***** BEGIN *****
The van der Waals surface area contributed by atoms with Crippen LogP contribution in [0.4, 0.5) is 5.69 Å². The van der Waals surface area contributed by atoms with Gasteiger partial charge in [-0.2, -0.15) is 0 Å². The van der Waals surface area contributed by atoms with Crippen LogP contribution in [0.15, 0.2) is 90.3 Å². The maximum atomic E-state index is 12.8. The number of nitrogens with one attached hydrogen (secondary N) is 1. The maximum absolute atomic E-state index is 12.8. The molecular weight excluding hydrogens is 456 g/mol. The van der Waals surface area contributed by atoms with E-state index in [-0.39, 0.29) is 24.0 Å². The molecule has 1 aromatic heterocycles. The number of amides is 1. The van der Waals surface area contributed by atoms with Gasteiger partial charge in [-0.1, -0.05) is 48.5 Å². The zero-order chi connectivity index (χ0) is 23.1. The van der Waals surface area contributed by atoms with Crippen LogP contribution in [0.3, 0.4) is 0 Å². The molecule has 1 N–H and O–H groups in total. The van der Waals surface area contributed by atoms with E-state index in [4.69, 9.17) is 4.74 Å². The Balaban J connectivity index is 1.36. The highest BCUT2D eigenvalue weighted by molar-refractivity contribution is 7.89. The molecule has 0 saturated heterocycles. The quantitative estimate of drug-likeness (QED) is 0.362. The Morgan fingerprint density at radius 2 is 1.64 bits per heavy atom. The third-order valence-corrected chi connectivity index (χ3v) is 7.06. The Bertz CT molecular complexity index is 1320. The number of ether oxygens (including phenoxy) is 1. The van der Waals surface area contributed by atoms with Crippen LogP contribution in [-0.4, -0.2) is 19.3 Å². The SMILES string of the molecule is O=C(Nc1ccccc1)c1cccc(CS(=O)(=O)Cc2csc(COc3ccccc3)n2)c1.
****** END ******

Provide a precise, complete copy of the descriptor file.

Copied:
The van der Waals surface area contributed by atoms with Crippen LogP contribution in [0.4, 0.5) is 5.69 Å². The van der Waals surface area contributed by atoms with Gasteiger partial charge in [-0.2, -0.15) is 0 Å². The van der Waals surface area contributed by atoms with Crippen LogP contribution in [0.15, 0.2) is 90.3 Å². The maximum atomic E-state index is 12.8. The number of nitrogens with one attached hydrogen (secondary N) is 1. The maximum absolute atomic E-state index is 12.8. The molecular weight excluding hydrogens is 456 g/mol. The van der Waals surface area contributed by atoms with E-state index in [-0.39, 0.29) is 24.0 Å². The molecule has 1 aromatic heterocycles. The number of amides is 1. The van der Waals surface area contributed by atoms with Gasteiger partial charge in [-0.1, -0.05) is 48.5 Å². The zero-order chi connectivity index (χ0) is 23.1. The van der Waals surface area contributed by atoms with Crippen LogP contribution in [0.3, 0.4) is 0 Å². The molecule has 1 N–H and O–H groups in total. The van der Waals surface area contributed by atoms with E-state index in [4.69, 9.17) is 4.74 Å². The Balaban J connectivity index is 1.36. The highest BCUT2D eigenvalue weighted by molar-refractivity contribution is 7.89. The molecule has 0 saturated heterocycles. The quantitative estimate of drug-likeness (QED) is 0.362. The Morgan fingerprint density at radius 2 is 1.64 bits per heavy atom. The third-order valence-corrected chi connectivity index (χ3v) is 7.06. The Bertz CT molecular complexity index is 1320. The number of ether oxygens (including phenoxy) is 1. The van der Waals surface area contributed by atoms with Crippen LogP contribution in [-0.4, -0.2) is 19.3 Å². The SMILES string of the molecule is O=C(Nc1ccccc1)c1cccc(CS(=O)(=O)Cc2csc(COc3ccccc3)n2)c1.